On Wednesday, the court heard that a deputy sergeant from the Melbourne Prosecutor’s Office contacted the woman on June 29 to tell her the charges were “fatally flawed” and would be dropped.
He also said that an internal investigation found that there were other cases that could be dismissed because they were based on faulty claims.
However, on 6 July, Anthony Alboa, the chief attorney for Victoria Police, wrote to the women that the police intend to continue prosecuting the matter and applying to the courts to amend the charges. I told you.
corresponding to age That same week, a spokesperson denied there had been “widespread issues related to the withdrawal of COVID-19-related charges or penalty notices” issued by Victoria Police.
Prosecutor Andrew Shim regretted the decision to drop charges against the women, but said the deputy sergeant who made the call did not have the authority to do so.
“There is no big conspiracy here about illegal activities or political decisions,” he told the court. “It was someone’s mistake to think that they should have submitted when they didn’t.”
Sim opposed Gerry’s request for access to the documents, telling the court that the files were in various prosecutor’s offices across the state and had to be reviewed on an individual basis.
“It’s a fishing practice,” he said. “Fishing in a lake where there may be no fish.”
But Gary said Victoria Police had already committed to review breach notices issued for violations of the Chief Health Officer’s directives to ensure consistency, and that the process was independent and broad. It was overseen by the Anti-Corruption Commission.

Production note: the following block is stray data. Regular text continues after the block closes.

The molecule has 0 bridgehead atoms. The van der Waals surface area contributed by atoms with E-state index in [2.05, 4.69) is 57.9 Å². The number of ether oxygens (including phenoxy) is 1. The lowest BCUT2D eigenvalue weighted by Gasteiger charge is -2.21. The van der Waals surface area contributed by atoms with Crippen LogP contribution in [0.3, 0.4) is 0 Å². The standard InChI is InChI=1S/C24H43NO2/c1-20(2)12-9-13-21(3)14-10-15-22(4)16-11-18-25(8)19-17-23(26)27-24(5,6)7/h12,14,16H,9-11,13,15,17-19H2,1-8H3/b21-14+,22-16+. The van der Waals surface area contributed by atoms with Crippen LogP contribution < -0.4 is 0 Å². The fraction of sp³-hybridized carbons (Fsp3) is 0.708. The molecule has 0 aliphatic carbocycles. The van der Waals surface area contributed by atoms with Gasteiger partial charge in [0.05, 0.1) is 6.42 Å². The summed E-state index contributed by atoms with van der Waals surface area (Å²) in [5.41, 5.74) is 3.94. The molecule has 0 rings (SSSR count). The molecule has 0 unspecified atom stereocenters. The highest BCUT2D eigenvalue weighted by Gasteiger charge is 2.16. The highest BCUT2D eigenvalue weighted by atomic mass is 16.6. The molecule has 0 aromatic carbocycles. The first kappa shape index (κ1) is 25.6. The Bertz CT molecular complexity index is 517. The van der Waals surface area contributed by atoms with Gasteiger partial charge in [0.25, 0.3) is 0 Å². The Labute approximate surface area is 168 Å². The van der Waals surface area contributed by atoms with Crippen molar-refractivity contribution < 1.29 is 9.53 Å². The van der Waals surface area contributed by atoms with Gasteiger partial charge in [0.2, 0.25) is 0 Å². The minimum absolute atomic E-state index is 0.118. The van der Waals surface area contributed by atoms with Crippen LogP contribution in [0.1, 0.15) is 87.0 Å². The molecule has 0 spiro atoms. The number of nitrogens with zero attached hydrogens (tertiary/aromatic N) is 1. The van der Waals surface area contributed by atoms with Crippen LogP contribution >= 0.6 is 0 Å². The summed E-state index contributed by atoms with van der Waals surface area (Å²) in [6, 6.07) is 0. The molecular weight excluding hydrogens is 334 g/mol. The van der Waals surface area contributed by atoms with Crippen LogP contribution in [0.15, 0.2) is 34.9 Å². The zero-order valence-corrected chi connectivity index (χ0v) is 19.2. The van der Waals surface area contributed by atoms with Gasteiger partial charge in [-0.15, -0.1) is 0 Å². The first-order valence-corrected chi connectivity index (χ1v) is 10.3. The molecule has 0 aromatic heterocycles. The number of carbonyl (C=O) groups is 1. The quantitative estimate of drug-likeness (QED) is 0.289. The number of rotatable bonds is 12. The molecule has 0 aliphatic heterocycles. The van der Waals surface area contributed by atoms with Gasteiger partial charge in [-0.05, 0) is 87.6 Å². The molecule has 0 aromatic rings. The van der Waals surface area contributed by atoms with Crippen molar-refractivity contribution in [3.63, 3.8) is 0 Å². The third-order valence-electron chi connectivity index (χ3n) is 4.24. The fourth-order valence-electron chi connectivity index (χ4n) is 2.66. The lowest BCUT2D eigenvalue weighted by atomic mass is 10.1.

Justice of the Peace Andrew McKenna said charges were not formally dropped until the matter was brought to court, adding that decisions are often made before final results are available.
He denied access to the documents on the grounds that they served no legitimate forensic purpose, were partly subject to legal prerogative, and that the effort required to obtain police files was “oppressive.” I refused.
“This is an astounding amount of extensive material in light of the past three years of living with the pandemic and the many circumstances that have caused people to be prosecuted for one way or another violating the directives of the Chief Health Officer.” He said.
“In my view, it is clear that the applicant’s pursuit of it will fail.”
Gerry has 30 days to appeal the decision. The matter will be returned to the Melbourne Magistrates Court in early October for special mention.
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Prosecutor told rally organizers accusations were ‘fatally flawed’
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